Dr. Anthony Fauci’s wealth grew dramatically during the Covid-19 outbreak while Americans suffered.
The results of a public probe of the finances of the director of the National Institute of Allergies and Infectious Diseases, a top Covid physician, and his wife Christine Grady, a bioethicist at the National Institutes of Health, strangely, revealed those conclusions.
The Fauci household’s net worth “now exceeds $12.6 million – up $5 million from 2019 through 2021,” according to Dr. Anthony Fauci’s FY2021 financial disclosures from the National Institutes of Health that were examined by watchdog group OpentheBooks. That’s a 70% boost for the country’s highest paid civil servant at a time when Americans have lost an average income of $4,200 a year under the Biden administration.
The following categories represent a breakdown of the Covid Czar’s total income sources according to OpentheBooks’ financial analysis: Investment Gains: $910,174, Gifts And Awards: $919,205, Federal Employment Compensation: $694,998, Perks And Pension Benefits: $208,499 (estimated), Royalties And Professional Reimbursements: $100,000+.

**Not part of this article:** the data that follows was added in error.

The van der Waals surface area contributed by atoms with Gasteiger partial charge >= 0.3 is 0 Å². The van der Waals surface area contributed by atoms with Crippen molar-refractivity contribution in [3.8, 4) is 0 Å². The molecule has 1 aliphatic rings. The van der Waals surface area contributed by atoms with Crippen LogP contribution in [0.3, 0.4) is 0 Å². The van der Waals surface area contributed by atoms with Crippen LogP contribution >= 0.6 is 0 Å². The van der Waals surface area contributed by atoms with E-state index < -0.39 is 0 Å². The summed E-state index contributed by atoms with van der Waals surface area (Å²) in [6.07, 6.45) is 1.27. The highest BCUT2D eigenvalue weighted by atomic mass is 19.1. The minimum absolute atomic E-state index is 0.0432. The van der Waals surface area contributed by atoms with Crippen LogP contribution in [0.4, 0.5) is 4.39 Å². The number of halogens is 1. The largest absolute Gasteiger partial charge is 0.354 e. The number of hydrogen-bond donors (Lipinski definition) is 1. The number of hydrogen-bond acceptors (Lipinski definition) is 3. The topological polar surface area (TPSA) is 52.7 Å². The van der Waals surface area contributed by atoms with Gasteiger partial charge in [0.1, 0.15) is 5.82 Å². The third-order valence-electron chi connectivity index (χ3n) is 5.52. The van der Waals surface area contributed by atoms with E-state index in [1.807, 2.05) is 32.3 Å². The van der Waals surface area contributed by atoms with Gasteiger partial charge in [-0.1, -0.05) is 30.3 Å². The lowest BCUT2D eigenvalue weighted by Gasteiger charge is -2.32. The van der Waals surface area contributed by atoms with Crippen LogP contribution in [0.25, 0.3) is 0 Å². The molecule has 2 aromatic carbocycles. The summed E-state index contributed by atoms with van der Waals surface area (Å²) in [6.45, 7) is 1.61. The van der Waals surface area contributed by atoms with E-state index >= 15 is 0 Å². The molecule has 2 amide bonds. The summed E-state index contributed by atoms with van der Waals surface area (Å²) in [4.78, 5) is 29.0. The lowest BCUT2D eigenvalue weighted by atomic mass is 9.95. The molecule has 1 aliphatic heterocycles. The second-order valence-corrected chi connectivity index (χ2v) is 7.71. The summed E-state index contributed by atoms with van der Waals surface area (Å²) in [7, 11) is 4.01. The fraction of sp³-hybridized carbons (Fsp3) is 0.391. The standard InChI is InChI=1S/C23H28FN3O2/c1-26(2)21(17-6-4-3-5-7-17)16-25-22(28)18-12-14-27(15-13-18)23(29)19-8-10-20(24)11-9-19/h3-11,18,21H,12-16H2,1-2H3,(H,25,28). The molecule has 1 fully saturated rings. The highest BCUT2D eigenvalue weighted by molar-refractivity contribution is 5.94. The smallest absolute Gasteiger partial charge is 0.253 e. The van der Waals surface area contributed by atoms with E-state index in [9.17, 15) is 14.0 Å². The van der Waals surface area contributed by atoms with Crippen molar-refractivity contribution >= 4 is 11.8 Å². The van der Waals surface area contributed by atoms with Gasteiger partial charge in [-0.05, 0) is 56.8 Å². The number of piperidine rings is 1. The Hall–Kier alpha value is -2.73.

The following are the report’s main conclusions. A combination of trust, retirement, and college savings accounts housed Fauci’s money. For speaking truth to power and standing up for science under the Trump administration, the best Covid documentary in January 2021 was given a $1 million prize as part of the Dan David Prize. Fauci’s basic pay increased to $480,000 in 2022, making him a higher-paid government employee than President Biden—although that may not be altogether unjust. With his golden parachute retirement, Fauci will get the highest-ever government pension of roughly $375,000 for the first year.
In order to obtain a copy of all royalties paid to active and retired NIH scientists since 2005, OpenTheBooks filed a Freedom of Information Act lawsuit. We filed a lawsuit in federal court when NIH refused our valid request (October 2021). We were represented by Judicial Watch, a public interest legal firm. The amount given to each of the 2,250 individual scientists continues to be censored in the 3,000 pages of line-by-line royalty payments that the NIH is now releasing.